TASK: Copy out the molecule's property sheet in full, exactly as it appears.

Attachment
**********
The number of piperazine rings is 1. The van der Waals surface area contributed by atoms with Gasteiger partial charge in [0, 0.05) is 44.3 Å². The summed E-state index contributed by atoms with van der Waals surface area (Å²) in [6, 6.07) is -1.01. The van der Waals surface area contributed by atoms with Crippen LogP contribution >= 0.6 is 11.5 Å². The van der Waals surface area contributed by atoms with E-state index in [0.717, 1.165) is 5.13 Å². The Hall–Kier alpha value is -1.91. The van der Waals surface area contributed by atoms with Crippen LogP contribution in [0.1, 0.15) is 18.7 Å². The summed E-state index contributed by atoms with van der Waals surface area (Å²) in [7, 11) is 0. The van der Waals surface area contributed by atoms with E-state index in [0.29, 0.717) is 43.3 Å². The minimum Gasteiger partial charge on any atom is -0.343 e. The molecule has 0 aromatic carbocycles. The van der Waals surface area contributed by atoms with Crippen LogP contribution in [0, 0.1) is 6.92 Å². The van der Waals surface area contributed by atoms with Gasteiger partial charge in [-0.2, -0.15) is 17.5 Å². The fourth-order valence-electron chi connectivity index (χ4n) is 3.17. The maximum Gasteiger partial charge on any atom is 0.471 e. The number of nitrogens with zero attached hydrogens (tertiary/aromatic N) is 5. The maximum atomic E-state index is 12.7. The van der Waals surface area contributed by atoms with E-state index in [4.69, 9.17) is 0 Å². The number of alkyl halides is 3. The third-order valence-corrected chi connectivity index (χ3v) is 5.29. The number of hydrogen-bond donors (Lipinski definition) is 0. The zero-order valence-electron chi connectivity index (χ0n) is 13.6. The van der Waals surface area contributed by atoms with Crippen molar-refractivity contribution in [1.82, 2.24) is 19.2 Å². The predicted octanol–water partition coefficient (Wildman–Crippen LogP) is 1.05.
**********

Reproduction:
The number of piperazine rings is 1. The van der Waals surface area contributed by atoms with Gasteiger partial charge in [0, 0.05) is 44.3 Å². The summed E-state index contributed by atoms with van der Waals surface area (Å²) in [6, 6.07) is -1.01. The van der Waals surface area contributed by atoms with Crippen LogP contribution >= 0.6 is 11.5 Å². The van der Waals surface area contributed by atoms with E-state index in [0.717, 1.165) is 5.13 Å². The Hall–Kier alpha value is -1.91. The van der Waals surface area contributed by atoms with Crippen LogP contribution in [0.1, 0.15) is 18.7 Å². The summed E-state index contributed by atoms with van der Waals surface area (Å²) in [7, 11) is 0. The van der Waals surface area contributed by atoms with E-state index in [0.29, 0.717) is 43.3 Å². The minimum Gasteiger partial charge on any atom is -0.343 e. The molecule has 0 aromatic carbocycles. The van der Waals surface area contributed by atoms with Crippen LogP contribution in [0, 0.1) is 6.92 Å². The van der Waals surface area contributed by atoms with Gasteiger partial charge in [-0.2, -0.15) is 17.5 Å². The fourth-order valence-electron chi connectivity index (χ4n) is 3.17. The maximum Gasteiger partial charge on any atom is 0.471 e. The number of nitrogens with zero attached hydrogens (tertiary/aromatic N) is 5. The maximum atomic E-state index is 12.7. The van der Waals surface area contributed by atoms with E-state index in [4.69, 9.17) is 0 Å². The number of alkyl halides is 3. The third-order valence-corrected chi connectivity index (χ3v) is 5.29. The number of hydrogen-bond donors (Lipinski definition) is 0. The zero-order valence-electron chi connectivity index (χ0n) is 13.6. The van der Waals surface area contributed by atoms with Crippen molar-refractivity contribution in [1.82, 2.24) is 19.2 Å². The predicted octanol–water partition coefficient (Wildman–Crippen LogP) is 1.05.